13 Understandably, Christian parents would not want their child to get baptized before being mature enough to make a valid dedication. However, it would be a mistake to conclude that by not being baptized, a child is not accountable to Jehovah. Why is that? Accountability to Jehovah is not founded on the act of getting baptized. Rather, a child is accountable to God when the child knows what is right and what is wrong in Jehovah’s eyes. (Read James 4:17.) Thus, rather than discourage a child from getting baptized, wise parents work hard to set the right example. They want to cultivate in their child from infancy a heartfelt appreciation for Jehovah’s elevated moral standards. (Luke 6:40) Such appreciation is the best protection, for your child will be motivated to hold to Jehovah’s righteous way.—Isa. 35:8.
OTHERS CAN HELP
14. How can the elders reinforce the efforts of parents who are helping their children progress to baptism?
14 As spiritual shepherds, congregation elders can reinforce parents’ efforts by speaking positively about spiritual goals. One sister who served as a pioneer for more than 70 years recalled the impact of her conversation with Brother Charles T. Russell when she was only six years old. She related, “He took 15 minutes with me to discuss my spiritual goals.” Yes, positive words and encouragement can have a long-lasting effect. (Prov. 25:11) Elders can also include parents and their children in Kingdom Hall projects, giving tasks to youths in keeping with their age and abilities.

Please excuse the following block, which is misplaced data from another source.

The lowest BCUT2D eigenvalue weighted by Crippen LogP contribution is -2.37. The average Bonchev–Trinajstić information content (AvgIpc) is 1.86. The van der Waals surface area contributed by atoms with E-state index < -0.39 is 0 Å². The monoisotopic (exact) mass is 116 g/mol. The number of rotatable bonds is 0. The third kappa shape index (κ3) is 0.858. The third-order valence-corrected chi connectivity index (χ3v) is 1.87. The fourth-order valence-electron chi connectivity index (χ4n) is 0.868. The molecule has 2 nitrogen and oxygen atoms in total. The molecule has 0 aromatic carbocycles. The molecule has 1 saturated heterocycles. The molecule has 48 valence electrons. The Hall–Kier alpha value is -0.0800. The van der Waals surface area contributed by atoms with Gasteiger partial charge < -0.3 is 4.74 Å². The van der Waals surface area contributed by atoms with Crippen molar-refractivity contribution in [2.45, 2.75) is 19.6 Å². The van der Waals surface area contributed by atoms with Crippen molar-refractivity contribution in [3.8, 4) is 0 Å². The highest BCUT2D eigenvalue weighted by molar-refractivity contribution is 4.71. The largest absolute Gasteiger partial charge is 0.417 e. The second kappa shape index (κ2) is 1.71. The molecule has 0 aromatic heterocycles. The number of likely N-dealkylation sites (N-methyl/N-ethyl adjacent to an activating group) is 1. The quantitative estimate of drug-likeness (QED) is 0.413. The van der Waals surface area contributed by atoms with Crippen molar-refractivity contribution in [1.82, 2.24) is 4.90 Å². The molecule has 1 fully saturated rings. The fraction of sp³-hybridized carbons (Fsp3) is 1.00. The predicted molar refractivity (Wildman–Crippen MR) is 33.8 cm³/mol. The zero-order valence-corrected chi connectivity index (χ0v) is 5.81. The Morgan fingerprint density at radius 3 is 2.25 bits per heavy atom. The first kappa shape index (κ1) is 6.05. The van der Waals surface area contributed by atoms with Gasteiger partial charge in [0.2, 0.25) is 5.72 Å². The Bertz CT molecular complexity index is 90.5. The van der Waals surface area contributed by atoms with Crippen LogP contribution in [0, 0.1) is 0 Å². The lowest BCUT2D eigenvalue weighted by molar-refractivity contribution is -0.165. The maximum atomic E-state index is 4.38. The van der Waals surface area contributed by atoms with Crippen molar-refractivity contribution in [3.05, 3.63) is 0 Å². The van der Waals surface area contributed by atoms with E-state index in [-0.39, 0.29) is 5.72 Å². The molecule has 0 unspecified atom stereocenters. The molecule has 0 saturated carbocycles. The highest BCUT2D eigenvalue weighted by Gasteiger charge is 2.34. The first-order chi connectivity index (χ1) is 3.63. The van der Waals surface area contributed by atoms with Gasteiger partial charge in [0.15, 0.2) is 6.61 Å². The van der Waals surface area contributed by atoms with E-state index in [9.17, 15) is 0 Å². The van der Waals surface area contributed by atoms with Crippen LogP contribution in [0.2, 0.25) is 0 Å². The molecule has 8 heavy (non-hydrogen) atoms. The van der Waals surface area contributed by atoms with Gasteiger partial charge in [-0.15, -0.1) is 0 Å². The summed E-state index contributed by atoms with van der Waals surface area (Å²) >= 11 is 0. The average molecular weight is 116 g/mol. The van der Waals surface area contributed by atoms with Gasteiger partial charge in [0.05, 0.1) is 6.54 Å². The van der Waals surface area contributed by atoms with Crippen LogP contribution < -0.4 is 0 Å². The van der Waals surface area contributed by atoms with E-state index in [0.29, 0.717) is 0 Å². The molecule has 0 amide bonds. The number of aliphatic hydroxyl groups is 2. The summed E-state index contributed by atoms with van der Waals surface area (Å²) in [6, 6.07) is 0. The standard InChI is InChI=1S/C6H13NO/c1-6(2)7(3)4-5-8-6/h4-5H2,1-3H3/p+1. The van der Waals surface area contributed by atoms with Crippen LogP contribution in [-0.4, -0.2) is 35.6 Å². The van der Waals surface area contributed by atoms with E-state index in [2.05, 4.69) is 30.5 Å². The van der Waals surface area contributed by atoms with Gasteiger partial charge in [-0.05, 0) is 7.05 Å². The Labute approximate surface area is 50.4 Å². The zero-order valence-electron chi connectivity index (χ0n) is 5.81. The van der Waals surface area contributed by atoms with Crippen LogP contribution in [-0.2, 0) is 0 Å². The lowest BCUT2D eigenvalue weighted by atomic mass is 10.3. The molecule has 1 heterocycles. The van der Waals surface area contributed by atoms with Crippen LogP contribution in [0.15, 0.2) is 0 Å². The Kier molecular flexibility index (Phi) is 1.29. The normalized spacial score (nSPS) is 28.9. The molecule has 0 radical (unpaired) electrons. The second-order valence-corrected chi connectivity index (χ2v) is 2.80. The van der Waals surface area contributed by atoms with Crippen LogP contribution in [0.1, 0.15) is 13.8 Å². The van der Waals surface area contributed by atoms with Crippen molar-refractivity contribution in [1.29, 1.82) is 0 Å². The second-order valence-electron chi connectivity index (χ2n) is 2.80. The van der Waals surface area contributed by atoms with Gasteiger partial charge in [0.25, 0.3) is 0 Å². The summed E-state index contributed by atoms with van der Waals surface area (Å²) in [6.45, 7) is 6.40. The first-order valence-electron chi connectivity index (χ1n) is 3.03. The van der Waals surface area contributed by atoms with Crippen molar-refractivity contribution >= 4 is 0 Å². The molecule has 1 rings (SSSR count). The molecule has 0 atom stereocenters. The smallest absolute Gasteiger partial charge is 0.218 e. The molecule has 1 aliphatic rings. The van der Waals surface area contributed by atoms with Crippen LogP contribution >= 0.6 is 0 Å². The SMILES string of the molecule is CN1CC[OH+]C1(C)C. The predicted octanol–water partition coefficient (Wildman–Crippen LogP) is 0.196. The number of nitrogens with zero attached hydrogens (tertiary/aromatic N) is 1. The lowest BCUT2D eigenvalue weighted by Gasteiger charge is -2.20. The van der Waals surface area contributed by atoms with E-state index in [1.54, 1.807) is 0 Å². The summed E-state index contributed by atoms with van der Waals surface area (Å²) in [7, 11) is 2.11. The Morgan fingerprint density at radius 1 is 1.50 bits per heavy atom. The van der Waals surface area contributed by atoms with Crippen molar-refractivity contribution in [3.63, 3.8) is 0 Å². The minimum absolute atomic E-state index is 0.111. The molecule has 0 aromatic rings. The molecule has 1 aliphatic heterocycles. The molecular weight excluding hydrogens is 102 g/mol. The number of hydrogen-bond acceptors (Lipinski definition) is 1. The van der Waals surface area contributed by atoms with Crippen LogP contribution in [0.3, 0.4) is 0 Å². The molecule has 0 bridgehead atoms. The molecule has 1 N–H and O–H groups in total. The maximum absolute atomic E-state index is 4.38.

15. What are some ways that others in the congregation can encourage young ones?
15 Members of the congregation can help by demonstrating appropriate personal interest in young ones. This would include being alert to indications of spiritual progress. Did a youth give a heartfelt, well-thought-out comment or share in a part on the midweek meeting program? Has a youth successfully faced a test of integrity or taken advantage of an opportunity to give a witness at school? Be quick to offer sincere commendation. What about making it a point—before or after a meeting—to talk with a young person, manifesting your genuine interest? In these ways and others, young ones can be made to realize that they are part of “the great congregation.”—Ps. 35:18.